1990 Arkansas John Mcdonnell 68 Iowa State 96 Tennessee
1989 Iowa State Bill Bergan 54 Oregon 72 Navy
1988 Wisconsin Martin Smith 105 Northern Arizona 160 Iowa State
1987 Arkansas John Mcdonnell 87 Dartmouth 119 Virginia
1986 Arkansas John Mcdonnell 69 Dartmouth 141 Arizona
1985 Wisconsin Martin Smith 67 Arkansas 104 Marquette
1984 Arkansas John Mcdonnell 101 Arizona 111 Penn State
1983 *UTEP Larry Heiderbrecht 108 Wisconsin 164 Lehigh
1982 Wisconsin Dan McClimon 59 Providence 138 Indiana
1981 UTEP Ted Banks 17 Providence 109 Wichita State
1980 UTEP Ted Banks 58 Arkansas 152 Wichita State
1979 UTEP Ted Banks 86 Oregon 93 Lehigh
1978 UTEP Ted Banks 56 Oregon 72 Wisconsin
1977 Oregon Bill Dellinger 100 UTEP 105 Washington state
1976 UTEP Ted Banks 62 Oregon 117 North Texas
1975 UTEP Ted Banks 88 Washington State 92 Penn State
1974 Oregon Bill Dellinger 77 Western Kentucky 110 Indiana
1973 Oregon Bill Dellinger 89 UTEP 157 Washington state
1972 Tennessee Stan Huntsman 134 East Tennessee State 148 Houston
1971 Oregon Bill Dellinger 83 Washington State 122 Tennessee
1970 Villanova James Elliott 85 Oregon 86 William & Mary
1969 UTEP Wayne Vandenburg 74 Villanova 88 Manhattan
1968 Villanova James Elliott 78 Stanford 100 Manhattan
1967 Villanova James Elliott 91 Air Force 96 Wyoming
1966 Villanova James Elliott 79 Kansas State 155 Kansas
1965 Western Michigan George Dales 81 Northwestern 114 Kansas
1964 Western Michigan George Dales 86 Oregon 116 Michigan State
1963 San Jose State Dean Miller 53 Oregon 68 Michigan State
1962 San Jose State Dean Miller 58 Villanova 69 Michigan State
1961 Oregon State Sam Bell 68 San Jose State 82 Michigan State
1960 Houston John Morriss 54 Michigan State 80 Michigan State
1959 Michigan State Francis Dittrich 44 Houston 120 Michigan State
1958 Michigan State Francis Dittrich 79 Western Michigan 104 Michigan State
1957 Notre dame Alex Wilson 121 Michigan State 127 Michigan State
1956 Michigan State Karl Schlademan 28 Kansas 88 Michigan State
1955 Michigan State Karl Schlademan 46 Kansas 68 Michigan State
1954 Oklahoma State Ralph Higgins 61 Syracuse 118 Michigan State
1953 Kansas Bill Easton 70 Indiana 82 Michigan State
1952 Michigan State Karl Schlademan 65 Indiana 68 Michigan State
1951 Syracuse Robert Grieve 80 Kansas 118 Michigan State
1950 Penn State Charles Werner 53 Michigan State 55 Michigan State
1949 Michigan State Karl Schlademan 59 Syracuse 81 Michigan State
1948 Michigan State Karl Schlademan 41 Wisconsin 69 Michigan State
1947 Penn State Charles Werner 60 Syracuse 72 Michigan State
1946 Drake Bill Easton 42 New York University 98 Michigan State
1945 Drake Bill Easton 50 Notre Dame 65 Michigan State
1944 Drake Bill Easton 25 Notre Dame 64 Michigan State
1942 Indiana/Penn State Earle Hayes/Charles Werner 57     Michigan State
1941 Rhode Island Fred Tootell 83 Penn State 110 Michigan State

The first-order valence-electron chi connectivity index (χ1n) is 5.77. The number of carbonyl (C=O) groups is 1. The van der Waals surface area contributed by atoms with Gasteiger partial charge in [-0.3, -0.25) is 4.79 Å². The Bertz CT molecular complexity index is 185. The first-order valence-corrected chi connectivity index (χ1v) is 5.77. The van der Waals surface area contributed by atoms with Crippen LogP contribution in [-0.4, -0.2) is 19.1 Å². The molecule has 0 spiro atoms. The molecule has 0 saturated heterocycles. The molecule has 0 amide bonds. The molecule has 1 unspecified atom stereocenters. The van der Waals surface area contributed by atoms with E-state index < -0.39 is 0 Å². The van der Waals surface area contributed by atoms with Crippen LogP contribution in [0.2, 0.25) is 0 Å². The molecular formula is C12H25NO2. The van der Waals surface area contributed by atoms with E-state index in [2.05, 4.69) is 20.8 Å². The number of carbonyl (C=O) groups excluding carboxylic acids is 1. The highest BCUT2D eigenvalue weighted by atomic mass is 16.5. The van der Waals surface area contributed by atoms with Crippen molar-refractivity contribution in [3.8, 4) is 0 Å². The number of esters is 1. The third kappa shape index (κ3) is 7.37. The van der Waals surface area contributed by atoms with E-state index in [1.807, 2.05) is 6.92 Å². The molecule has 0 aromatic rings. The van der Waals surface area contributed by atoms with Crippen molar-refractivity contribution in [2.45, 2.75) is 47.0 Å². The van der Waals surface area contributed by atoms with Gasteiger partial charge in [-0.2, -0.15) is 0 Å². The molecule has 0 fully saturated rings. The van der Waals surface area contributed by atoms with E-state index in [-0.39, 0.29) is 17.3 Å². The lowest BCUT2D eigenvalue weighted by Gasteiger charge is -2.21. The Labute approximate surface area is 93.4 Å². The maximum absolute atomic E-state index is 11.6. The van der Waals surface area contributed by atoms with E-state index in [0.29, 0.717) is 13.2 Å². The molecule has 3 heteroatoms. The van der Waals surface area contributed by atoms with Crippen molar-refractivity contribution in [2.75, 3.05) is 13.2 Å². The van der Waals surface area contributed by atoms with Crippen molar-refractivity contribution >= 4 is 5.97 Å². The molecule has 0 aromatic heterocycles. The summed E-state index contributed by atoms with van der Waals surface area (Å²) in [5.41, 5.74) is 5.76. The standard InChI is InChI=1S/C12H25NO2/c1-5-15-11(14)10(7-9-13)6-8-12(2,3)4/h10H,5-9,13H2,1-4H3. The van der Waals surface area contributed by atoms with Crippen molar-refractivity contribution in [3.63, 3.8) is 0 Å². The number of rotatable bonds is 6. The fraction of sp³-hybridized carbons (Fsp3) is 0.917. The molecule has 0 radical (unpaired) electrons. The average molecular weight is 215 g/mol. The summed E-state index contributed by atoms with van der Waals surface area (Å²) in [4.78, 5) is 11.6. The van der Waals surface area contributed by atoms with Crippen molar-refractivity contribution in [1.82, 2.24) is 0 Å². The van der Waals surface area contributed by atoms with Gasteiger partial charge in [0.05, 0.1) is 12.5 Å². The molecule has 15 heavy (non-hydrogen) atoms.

1940 Indiana Earle Hayes 65 Eastern Michigan 68 Michigan State
1939 Michigan State Lauren Brown 54 Wisconsin 57 Michigan State
1938 Indiana Earle Hayes 51 Notre Dame 61 Michigan State

*Participation in the championships vacated by the NCAA Committee on Infractions

DI women's cross country championship history

YEAR CHAMPION COACH POINTS RUNNER-UP POINTS SITE
2019 Arkansas Lance Harter 96 BYU 102 Terre Haute, IN
2018 Colorado Mark Wetmore 65 New Mexico  103 Madison, Wis.
2017 New Mexico Joe Franklin 90 San Francisco 105 Louisville, Ky.
2016 Oregon Robert Johnson 125 Michigan 126 Terre Haute, Ind.
2015 New Mexico Joe Franklin 49 Colorado 129 Louisville, Ky.
2014 Michigan State Walt Drenth 85 Iowa State 147 Terre Haute, Ind.
2013 Providence Ray Treacy 141 Arizona 197 Indiana State
2012 Oregon Robert Johnson 114 Providence 183 Louisville, Ky.
2011 Georgetown Chris Miltenburg 162 Washington 170 Indiana State
2010 Villanova Gina Procaccio 120 Florida State 154 Indiana State
2009 Villanova Gina Procaccio 86 Florida State 133 Indiana State
2008 Washington Greg Metcalf 79 Oregon 131 Indiana State
2007 Stanford Peter Tegen 145 Oregon 177 Indiana State
2006 Stanford Peter Tegen 195 Colorado 223 Indiana State
2005 Stanford Peter Tegen 146 Colorado 181 Indiana State
2004 Colorado Mark Wetmore 63 Duke 144 Indiana State
2003 Stanford Dena Evans 120 BYU 128 UNI
2002 BYU Patrick Shane 85 Stanford 113 Indiana State
2001 BYU Patrick Shane 62 North Carolina State 148 Furman
2000 Colorado Mark Wetmore 117 BYU 167 Iowa State
1999 BYU Patrick Shane 72 Arkansas 125 Indiana
1998 Villanova Marcus O'Sullivan 106 BYU 110 Kansas
1997 BYU Patrick Shane 100 Stanford 102 Furman
1996 Stanford Beth Alford-Sullivan 101 Villanova 106 Arizona
1995 Providence Ray Treacy 88 Colorado 123 Iowa State
1994 Villanova Marty Stern 75 Michigan 108 Arkansas
1993 Villanova Marty Stern 66 Arkansas 71 Lehigh
1992 Villanova Marty Stern 123 Arkansas 130 Indiana
1991 Villanova Marty Stern 85 Arkansas 168 Arizona
1990 Villanova Marty Stern 82 Providence 172 Tennessee
1989 Villanova Marty Stern 99 Kentucky 168 Navy
1988 Kentucky Don Weber 75 Oregon 128 Iowa State
1987 Oregon Tom Heinonen 97 North Carolina State 99 Virginia
1986 Texas Terry Crawford 62 Wisconsin 64 Arizona
1985 Wisconsin Peter Tegen 58 Iowa State 98 Marquette
1984 Wisconsin Peter Tegen 63 Stanford 89 Penn State
1983 Oregon Tom Heinonen 95 Stanford 98 Lehigh
1982 Virginia Martin Smith 48 Stanford 91 Indiana
1981 Virginia John Varasy 36 Oregon 83 Witchita State

Subscribe To Email Updates

Enter your information to receive emails about offers, promotions from NCAA.com and our partners